How Can You Move to Malta from the UK?


Malta has remained a popular country for UK citizens to move to for multiple reasons including but not limited to economic stability and the amazing location in the Mediterranean Sea. But, with the Brexit referendum, moving to Malta just got more difficult for all British citizens.

Earlier, they could simply get on a plane and start living in Malta without any special permits or visas explains relocation expert John from CSB Group. But now, the process is more complicated. Here, we’ll take a look at how Brexit has impacted UK citizens already in Malta, how it impacts UK citizens who want to move to Malta, and how it impacts Malta in general.

UK Citizens Already Living in Malta

Since Brexit, Malta no longer offers EU citizenship to British nationals. While talks are being held about this, until something concrete comes out of it, British nationals will need to get residence permits if they are to live in Malta. The immigration policies for these permits will not be as lenient as pre-Brexit either. UK citizens are basically treated like any other non-EU nationals whenever they try moving to Malta after Brexit.

However, the Malta government reassured British nationals in the country by stating that all UK citizens already in Malta retain all their rights through a special permit. They needed to apply for something called a Withdrawal Agreement permit and as long as they were living in Malta before 1st January 2021 and applied for the permit before 30th June 2021, they would be fine. 

One important thing to note here though is that this permit only protected citizens’ rights while they waited for a decision on their residency application. If the application was rejected, they no longer got the same protection and had to go back to the UK.

UK Citizens Wanting to Move to Malta

As mentioned above, all UK citizens who wanted to move to Malta after Brexit had to go through the same process any non-EU nationals did. It goes without saying that this process involves a lot more paperwork and is far more complicated. While the British government is doing its best to reach an agreement with Malta for the countries to allow the same level of freedom to all nationals moving between both countries, until then, here are a few different types of permits British nationals can apply for if they want to move to Malta right now:

  • Right To Reside: If you’re a British citizen who isn’t working at the moment or is retired and wants to move to Malta, you will need to get a Right To Reside Certificate. There is a simple online process for this, and it will let you live in Malta for a year before requiring renewal.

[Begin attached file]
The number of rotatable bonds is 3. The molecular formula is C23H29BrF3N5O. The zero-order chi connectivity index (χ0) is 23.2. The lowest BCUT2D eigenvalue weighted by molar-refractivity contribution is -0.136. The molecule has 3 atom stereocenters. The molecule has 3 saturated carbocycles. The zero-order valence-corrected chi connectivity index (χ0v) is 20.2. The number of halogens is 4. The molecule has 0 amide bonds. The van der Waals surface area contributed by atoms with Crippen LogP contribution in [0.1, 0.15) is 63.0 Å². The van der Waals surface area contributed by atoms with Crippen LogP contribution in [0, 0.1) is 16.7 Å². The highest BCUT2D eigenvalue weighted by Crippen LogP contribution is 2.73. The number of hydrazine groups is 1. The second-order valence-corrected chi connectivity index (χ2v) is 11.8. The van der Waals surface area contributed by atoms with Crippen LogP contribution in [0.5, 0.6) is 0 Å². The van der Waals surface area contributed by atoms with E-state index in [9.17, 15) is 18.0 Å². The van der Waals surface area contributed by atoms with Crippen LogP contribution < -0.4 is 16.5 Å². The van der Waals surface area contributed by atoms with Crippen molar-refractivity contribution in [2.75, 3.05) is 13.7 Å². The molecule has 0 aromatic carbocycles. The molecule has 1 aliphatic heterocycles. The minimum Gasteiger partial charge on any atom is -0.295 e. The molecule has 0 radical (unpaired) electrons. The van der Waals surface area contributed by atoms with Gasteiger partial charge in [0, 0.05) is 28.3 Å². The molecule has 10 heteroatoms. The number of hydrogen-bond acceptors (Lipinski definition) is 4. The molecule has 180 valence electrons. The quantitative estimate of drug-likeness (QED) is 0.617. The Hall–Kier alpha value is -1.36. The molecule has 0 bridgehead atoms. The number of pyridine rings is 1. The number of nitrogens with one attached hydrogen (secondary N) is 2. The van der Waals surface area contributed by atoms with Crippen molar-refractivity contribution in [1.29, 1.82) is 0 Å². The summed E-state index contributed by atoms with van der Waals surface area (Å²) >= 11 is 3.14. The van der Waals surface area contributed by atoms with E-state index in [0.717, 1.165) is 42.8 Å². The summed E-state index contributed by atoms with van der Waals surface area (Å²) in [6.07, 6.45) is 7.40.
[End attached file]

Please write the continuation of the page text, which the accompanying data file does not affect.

• Right To Work: If you’re a Briton who wants to work in Malta, you will need to have a valid travel document as well as a work permit before entering Malta. You will also need to renew your work permit regularly.
  • Retiring In Malta: If you’re a British citizen who is looking to get a retirement visa and retire in Malta, you’ll be exempt from the Schengen Agreement. But you’ll need to prove you receive at least €6,500 in pension every year.
  • Students: If you’re a British student who wants to move to Malta for education, you’ll need to produce an enrolment certificate or sufficient documentation to prove third-party sponsorship. You will need to provide the same documentation as above if you choose to work in Malta after completing your education.

Brexit’s Impact on Malta

It goes without saying that Brexit’s impact on Malta spans multiple areas including travel, the job market, and the economy. This moving to Malta guide would not be complete without a brief look at how the country is doing today. So, let’s get right into it:

The Job Market: There has been a lot of discussion regarding the loss of jobs ever since Brexit. Malta’s labour force is certainly at risk because of Brexit. A lot of the UK citizens in the workforce are leaving Malta for other European countries where they don’t have to worry about leaving because of Brexit. Even the Maltese people who were in the UK are choosing to move back home rather than stay there without the protection of the EU. But even though the job market is unstable at the moment, the economy is expected to remain stable.

Travel: There has definitely been a major impact on travel to and from Malta because of Brexit. People who may have been planning to retire in Malta will not find it as easy anymore. Luckily for Britons planning to vacation in Malta though, they will get covered by the Schengen Agreement, meaning they will be able to travel freely to and from Malta. While it doesn’t seem like travel should be impacted too much, the process has become more complicated for sure which may be a deterrent for many British nationals for who Malta was a no-brainer earlier.

All in all, for UK citizens who really want to move to Malta or were already in the process of moving, everything just got a whole lot more complicated. But, for UK citizens who haven’t yet made up their mind about moving, some additional paperwork and documentation should not be too much of a hindrance when making such an important life decision. The pros of finding and living in a beautiful home in the Maltese archipelago far outweigh the cons of additional paperwork. That’s why, in the long run, there shouldn’t be too much of a difference in terms of the number of British nationals moving to Malta.